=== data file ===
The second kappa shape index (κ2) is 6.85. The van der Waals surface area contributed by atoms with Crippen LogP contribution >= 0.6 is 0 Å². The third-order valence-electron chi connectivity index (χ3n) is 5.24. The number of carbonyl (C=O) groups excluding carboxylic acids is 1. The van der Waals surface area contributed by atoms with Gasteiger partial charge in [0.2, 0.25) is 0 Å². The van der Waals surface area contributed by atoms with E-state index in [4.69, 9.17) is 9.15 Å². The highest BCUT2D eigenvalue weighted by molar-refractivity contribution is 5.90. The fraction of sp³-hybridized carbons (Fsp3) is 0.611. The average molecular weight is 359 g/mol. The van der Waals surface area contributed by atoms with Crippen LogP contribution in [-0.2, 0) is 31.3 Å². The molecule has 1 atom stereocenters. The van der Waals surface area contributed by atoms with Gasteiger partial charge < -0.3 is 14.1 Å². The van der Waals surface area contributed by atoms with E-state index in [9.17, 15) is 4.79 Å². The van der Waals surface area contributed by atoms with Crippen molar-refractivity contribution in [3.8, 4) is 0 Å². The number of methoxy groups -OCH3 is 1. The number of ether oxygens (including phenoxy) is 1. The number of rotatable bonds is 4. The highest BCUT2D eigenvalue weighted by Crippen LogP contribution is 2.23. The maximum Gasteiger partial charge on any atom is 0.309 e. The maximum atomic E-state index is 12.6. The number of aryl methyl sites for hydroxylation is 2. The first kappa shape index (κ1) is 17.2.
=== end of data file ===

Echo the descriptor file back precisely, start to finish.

The second kappa shape index (κ2) is 6.85. The van der Waals surface area contributed by atoms with Crippen LogP contribution >= 0.6 is 0 Å². The third-order valence-electron chi connectivity index (χ3n) is 5.24. The number of carbonyl (C=O) groups excluding carboxylic acids is 1. The van der Waals surface area contributed by atoms with Gasteiger partial charge in [0.2, 0.25) is 0 Å². The van der Waals surface area contributed by atoms with E-state index in [4.69, 9.17) is 9.15 Å². The highest BCUT2D eigenvalue weighted by molar-refractivity contribution is 5.90. The fraction of sp³-hybridized carbons (Fsp3) is 0.611. The average molecular weight is 359 g/mol. The van der Waals surface area contributed by atoms with Crippen LogP contribution in [-0.2, 0) is 31.3 Å². The molecule has 1 atom stereocenters. The van der Waals surface area contributed by atoms with Gasteiger partial charge < -0.3 is 14.1 Å². The van der Waals surface area contributed by atoms with E-state index in [9.17, 15) is 4.79 Å². The van der Waals surface area contributed by atoms with Crippen molar-refractivity contribution in [3.8, 4) is 0 Å². The number of methoxy groups -OCH3 is 1. The number of ether oxygens (including phenoxy) is 1. The number of rotatable bonds is 4. The highest BCUT2D eigenvalue weighted by Crippen LogP contribution is 2.23. The maximum Gasteiger partial charge on any atom is 0.309 e. The maximum atomic E-state index is 12.6. The number of aryl methyl sites for hydroxylation is 2. The first kappa shape index (κ1) is 17.2.